If you’ve heard of this Medicare Supplement plan but know nothing about it, this article is for you. Here’s everything you need to know about Medicare Supplement Plan G.
Medicare Part G – or Plan G – is one of the most popular Medicare Supplement plans available. Plan G sits just behind Plan F in terms of popularity among American Medicare enrollees who want a bit more coverage.
Why? That’s what you’ll find out here. You’ll also learn what Medicare Part G, or Medicare Supplement Plan G, plans cover, how much they tend to cost, where you can get them, and a whole lot more.
Medicare Part G has a few different names. Its commonly called Medicare Part G or Medicare Supplement Plan G. Other names include MedSup Plan G, Medigap Plan G, and even just Plan G or Part G.
This isn’t to confuse you. A quick Google search will show you that people refer to these plans in several different ways. For example, it’s common to shorten Medicare Supplement to MedSup or Medigap.
Want to learn more about MedSup policies? Check out this article of ours: “When Does it Make Sense to Get a Medicare Supplement Plan?”
According to medicare.gov, Medicare Part G fully pays the following healthcare costs:
Plan G also covers 80 percent of medical care you receive while traveling outside the US – up to your plan’s limits, of course. Want to know more about this type of coverage? See our article, “Do Medicare, Medicare Advantage, or Medigap Plans Pay for Medical Treatments in Foreign Countries?”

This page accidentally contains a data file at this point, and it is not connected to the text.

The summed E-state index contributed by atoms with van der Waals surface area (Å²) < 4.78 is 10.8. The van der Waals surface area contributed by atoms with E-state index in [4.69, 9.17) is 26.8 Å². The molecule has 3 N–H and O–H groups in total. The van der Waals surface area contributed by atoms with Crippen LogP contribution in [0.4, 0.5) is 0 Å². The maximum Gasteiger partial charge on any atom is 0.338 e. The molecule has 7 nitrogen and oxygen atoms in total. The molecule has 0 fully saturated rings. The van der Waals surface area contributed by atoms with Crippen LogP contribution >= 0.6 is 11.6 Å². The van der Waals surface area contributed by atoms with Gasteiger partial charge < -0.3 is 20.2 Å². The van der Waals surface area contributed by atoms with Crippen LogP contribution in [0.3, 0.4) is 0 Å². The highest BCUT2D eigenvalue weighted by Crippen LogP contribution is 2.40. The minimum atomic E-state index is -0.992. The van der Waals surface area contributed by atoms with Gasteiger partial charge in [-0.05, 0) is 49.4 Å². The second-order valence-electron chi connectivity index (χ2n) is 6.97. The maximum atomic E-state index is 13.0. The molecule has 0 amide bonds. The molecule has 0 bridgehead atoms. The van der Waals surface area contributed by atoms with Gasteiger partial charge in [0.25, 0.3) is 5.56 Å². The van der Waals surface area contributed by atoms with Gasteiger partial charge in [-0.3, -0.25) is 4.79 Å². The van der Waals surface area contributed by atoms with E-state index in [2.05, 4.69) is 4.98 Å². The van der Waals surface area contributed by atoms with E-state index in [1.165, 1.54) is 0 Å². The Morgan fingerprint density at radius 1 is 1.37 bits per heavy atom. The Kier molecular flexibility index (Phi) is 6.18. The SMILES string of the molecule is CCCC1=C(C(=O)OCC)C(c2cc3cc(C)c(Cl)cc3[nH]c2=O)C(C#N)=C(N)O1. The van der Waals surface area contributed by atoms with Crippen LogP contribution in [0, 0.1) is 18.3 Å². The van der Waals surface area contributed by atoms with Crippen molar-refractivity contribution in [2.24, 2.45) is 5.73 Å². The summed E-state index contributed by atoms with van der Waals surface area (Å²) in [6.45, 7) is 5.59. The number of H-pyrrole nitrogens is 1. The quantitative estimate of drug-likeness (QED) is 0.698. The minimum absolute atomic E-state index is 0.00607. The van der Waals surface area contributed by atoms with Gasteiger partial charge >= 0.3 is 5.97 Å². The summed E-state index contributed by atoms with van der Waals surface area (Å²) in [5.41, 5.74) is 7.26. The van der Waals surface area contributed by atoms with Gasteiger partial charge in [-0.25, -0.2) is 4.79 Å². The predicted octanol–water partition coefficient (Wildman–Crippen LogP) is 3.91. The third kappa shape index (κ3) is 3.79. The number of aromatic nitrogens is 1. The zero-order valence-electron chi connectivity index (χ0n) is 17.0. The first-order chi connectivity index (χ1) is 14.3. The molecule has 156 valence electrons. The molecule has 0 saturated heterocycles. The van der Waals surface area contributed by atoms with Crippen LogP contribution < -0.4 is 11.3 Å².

Although MedSup Plan G policies help you pay most of the healthcare costs Original Medicare (or Medicare Part A and Part B) doesn’t cover, it doesn’t help you pay all of them.
For example, it doesn’t cover the Medicare Part B deductible. You’ll pay for all medical services or supplies until your out-of-pocket costs reach that amount if you enroll in Plan G.
For 2018, the Medicare Part B deductible is $183 per year. After your out-of-pocket costs hit that limit, you’ll pay 20 percent of the Medicare-approved amount for most Part B-covered services. That includes care like doctor visits and outpatient therapy.
Also, Plan G usually doesn’t cover prescription drugs. Some MedSup policies used to, but that’s no longer the case. For that, you need to enroll in Medicare Part D. To learn more about these Medicare Prescription Drug Coverage plans, read our Medicare Part D article. You may want to check out this article, too: “Is Medicare Enough? What’s Covered and What's Not Covered?”
Finally, Medicare Supplement Plan G also won’t cover any of these costs:
Once you know all the above, you’re set. Why? Because all Medicare Supplement Plan G policies provide the exact same coverage or benefits. This is what people mean when they say these plans are “standardized.”
That said, not all Plan G policies cost the same. Insurance companies are free to charge what they want for them, and so they do.
Given that, shop around and carefully compare plans before you settle on one. And don’t just consider their premiums. Look at their deductibles, copayments, and coinsurance costs, too.
Do that, and you’ll get the best Plan G bang for your buck.
The main difference between MedSup Plan G and Plan F is that Plan F covers your Medicare Part B deductible. Plan G doesn’t cover that cost.
Of course, the Part B deductible is just $183 this year, but a buck is a buck, right?
However, Plan G premiums tend to be cheaper than Plan F premiums. This means you’ll pay less per month to maintain Plan G coverage than you will to maintain Plan F coverage.
There's only one way to figure out which plan will best fit your budget and your medical needs. Whip out your calculator and add up what you’ll pay for each one in the long run.